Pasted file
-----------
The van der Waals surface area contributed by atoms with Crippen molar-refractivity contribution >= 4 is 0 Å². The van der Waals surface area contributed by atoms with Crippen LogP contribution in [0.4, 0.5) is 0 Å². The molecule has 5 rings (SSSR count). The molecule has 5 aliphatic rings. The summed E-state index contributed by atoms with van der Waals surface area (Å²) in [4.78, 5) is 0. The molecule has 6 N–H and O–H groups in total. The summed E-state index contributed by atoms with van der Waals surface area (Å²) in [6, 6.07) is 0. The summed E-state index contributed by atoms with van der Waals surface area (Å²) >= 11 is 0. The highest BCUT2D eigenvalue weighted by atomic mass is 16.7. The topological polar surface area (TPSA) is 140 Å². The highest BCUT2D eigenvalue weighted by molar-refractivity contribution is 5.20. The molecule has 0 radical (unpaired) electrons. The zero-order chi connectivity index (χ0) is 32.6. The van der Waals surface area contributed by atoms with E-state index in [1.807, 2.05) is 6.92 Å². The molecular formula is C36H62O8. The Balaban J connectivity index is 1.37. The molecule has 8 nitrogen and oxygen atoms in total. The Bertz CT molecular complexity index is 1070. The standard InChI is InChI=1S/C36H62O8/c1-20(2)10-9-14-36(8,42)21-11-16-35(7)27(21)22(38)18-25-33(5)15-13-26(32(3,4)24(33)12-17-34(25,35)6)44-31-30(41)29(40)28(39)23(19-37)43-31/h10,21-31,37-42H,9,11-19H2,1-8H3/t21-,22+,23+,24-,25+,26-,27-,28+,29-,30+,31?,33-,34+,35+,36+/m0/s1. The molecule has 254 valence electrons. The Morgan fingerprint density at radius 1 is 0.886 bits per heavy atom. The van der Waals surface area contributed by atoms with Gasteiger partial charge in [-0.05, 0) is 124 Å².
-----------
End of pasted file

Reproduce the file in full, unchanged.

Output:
The van der Waals surface area contributed by atoms with Crippen molar-refractivity contribution >= 4 is 0 Å². The van der Waals surface area contributed by atoms with Crippen LogP contribution in [0.4, 0.5) is 0 Å². The molecule has 5 rings (SSSR count). The molecule has 5 aliphatic rings. The summed E-state index contributed by atoms with van der Waals surface area (Å²) in [4.78, 5) is 0. The molecule has 6 N–H and O–H groups in total. The summed E-state index contributed by atoms with van der Waals surface area (Å²) in [6, 6.07) is 0. The summed E-state index contributed by atoms with van der Waals surface area (Å²) >= 11 is 0. The highest BCUT2D eigenvalue weighted by atomic mass is 16.7. The topological polar surface area (TPSA) is 140 Å². The highest BCUT2D eigenvalue weighted by molar-refractivity contribution is 5.20. The molecule has 0 radical (unpaired) electrons. The zero-order chi connectivity index (χ0) is 32.6. The van der Waals surface area contributed by atoms with E-state index in [1.807, 2.05) is 6.92 Å². The molecular formula is C36H62O8. The Balaban J connectivity index is 1.37. The molecule has 8 nitrogen and oxygen atoms in total. The Bertz CT molecular complexity index is 1070. The standard InChI is InChI=1S/C36H62O8/c1-20(2)10-9-14-36(8,42)21-11-16-35(7)27(21)22(38)18-25-33(5)15-13-26(32(3,4)24(33)12-17-34(25,35)6)44-31-30(41)29(40)28(39)23(19-37)43-31/h10,21-31,37-42H,9,11-19H2,1-8H3/t21-,22+,23+,24-,25+,26-,27-,28+,29-,30+,31?,33-,34+,35+,36+/m0/s1. The molecule has 254 valence electrons. The Morgan fingerprint density at radius 1 is 0.886 bits per heavy atom. The van der Waals surface area contributed by atoms with Gasteiger partial charge in [-0.05, 0) is 124 Å².